eg A P2 could capture alternating buffers, of 1ms or 200k/buffer at 200Msps, and the completed buffer would be RLE compressed and sent.

    Somewhere around an average of 250 k Toggles / second 8b wide could be reported, quasi real time, with an edge resolution of 5ns.
    That's enough to capture a Si5351 loading for example, but fully Logic-capturing a P1 loading from EEPROM would be a challenge.
  • JonnyMac wrote: »
    It's certainly not going to deliver the same performance as the Saleae, but for students, hobbyists, and experimenters it's a great way to have a tool that will help them learn about and debug their circuits.

    I've had one of these for several years, it has worked perfectly with the Saleae software. It did rattle when I first got it, opening it revealed a loose ball of solder.

    I paid about $15 for mine. The Saleae hardware is very nice but even at half price ($199) for "Electronic Enthusiasts" it's far too much. When I can buy a dozen of these for the price of one of their units, it becomes a no-brainer.

    I do recognize that Saleae has development expenses for the software. I reached out to them a few years ago about buying a license for the software alone. They weren't interested. I think they're missing an opportunity.
  • wmosscrop wrote: »
    JonnyMac wrote: »
    It's certainly not going to deliver the same performance as the Saleae, but for students, hobbyists, and experimenters it's a great way to have a tool that will help them learn about and debug their circuits.

    I've had one of these for several years, it has worked perfectly with the Saleae software. It did rattle when I first got it, opening it revealed a loose ball of solder.

    I paid about $15 for mine. The Saleae hardware is very nice but even at half price ($199) for "Electronic Enthusiasts" it's far too much. When I can buy a dozen of these for the price of one of their units, it becomes a no-brainer.

    I do recognize that Saleae has development expenses for the software. I reached out to them a few years ago about buying a license for the software alone. They weren't interested. I think they're missing an opportunity.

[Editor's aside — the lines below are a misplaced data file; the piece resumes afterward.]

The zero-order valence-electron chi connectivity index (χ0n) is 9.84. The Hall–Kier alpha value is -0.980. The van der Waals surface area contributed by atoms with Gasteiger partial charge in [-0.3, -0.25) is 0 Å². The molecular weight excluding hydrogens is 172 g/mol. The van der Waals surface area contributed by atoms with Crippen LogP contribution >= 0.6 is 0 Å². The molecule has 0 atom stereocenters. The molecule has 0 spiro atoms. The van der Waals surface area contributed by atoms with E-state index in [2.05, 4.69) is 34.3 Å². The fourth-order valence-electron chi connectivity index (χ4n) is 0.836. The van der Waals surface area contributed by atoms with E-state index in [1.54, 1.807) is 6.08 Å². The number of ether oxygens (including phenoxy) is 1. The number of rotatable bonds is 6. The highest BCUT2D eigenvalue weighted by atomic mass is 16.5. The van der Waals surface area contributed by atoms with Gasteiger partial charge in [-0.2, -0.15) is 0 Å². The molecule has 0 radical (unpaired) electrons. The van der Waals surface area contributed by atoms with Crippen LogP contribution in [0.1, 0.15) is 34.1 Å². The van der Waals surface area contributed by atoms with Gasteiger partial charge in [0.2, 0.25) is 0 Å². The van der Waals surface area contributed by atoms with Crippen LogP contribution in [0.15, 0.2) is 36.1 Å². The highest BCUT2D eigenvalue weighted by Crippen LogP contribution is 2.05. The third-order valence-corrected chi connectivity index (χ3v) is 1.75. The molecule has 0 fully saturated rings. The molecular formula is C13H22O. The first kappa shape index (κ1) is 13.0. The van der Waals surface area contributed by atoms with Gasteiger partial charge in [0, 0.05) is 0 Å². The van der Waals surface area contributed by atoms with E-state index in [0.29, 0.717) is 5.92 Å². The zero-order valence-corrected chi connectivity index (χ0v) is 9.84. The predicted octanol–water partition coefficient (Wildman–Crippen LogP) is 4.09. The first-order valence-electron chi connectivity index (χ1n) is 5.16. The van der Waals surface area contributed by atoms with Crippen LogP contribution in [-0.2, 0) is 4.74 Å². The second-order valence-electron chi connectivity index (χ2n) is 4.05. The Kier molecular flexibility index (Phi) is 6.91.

The problem is most hobbyists aren't willing to pay a fair price for a commercial product. If some company copies your product and produces it for almost zero margin because they didn't have any development costs, the original company misses out on the volume sales and so takes waaay longer to claw back their development costs. So why would they make their software available on the cheap to support the copied hardware??? Doesn't make commercial sense does it!
  • Cluso99 wrote: »
    wmosscrop wrote: »
    JonnyMac wrote: »
    It's certainly not going to deliver the same performance as the Saleae, but for students, hobbyists, and experimenters it's a great way to have a tool that will help them learn about and debug their circuits.

    I've had one of these for several years, it has worked perfectly with the Saleae software. It did rattle when I first got it, opening it revealed a loose ball of solder.

    I paid about $15 for mine. The Saleae hardware is very nice but even at half price ($199) for "Electronic Enthusiasts" it's far too much. When I can buy a dozen of these for the price of one of their units, it becomes a no-brainer.

    I do recognize that Saleae has development expenses for the software. I reached out to them a few years ago about buying a license for the software alone. They weren't interested. I think they're missing an opportunity.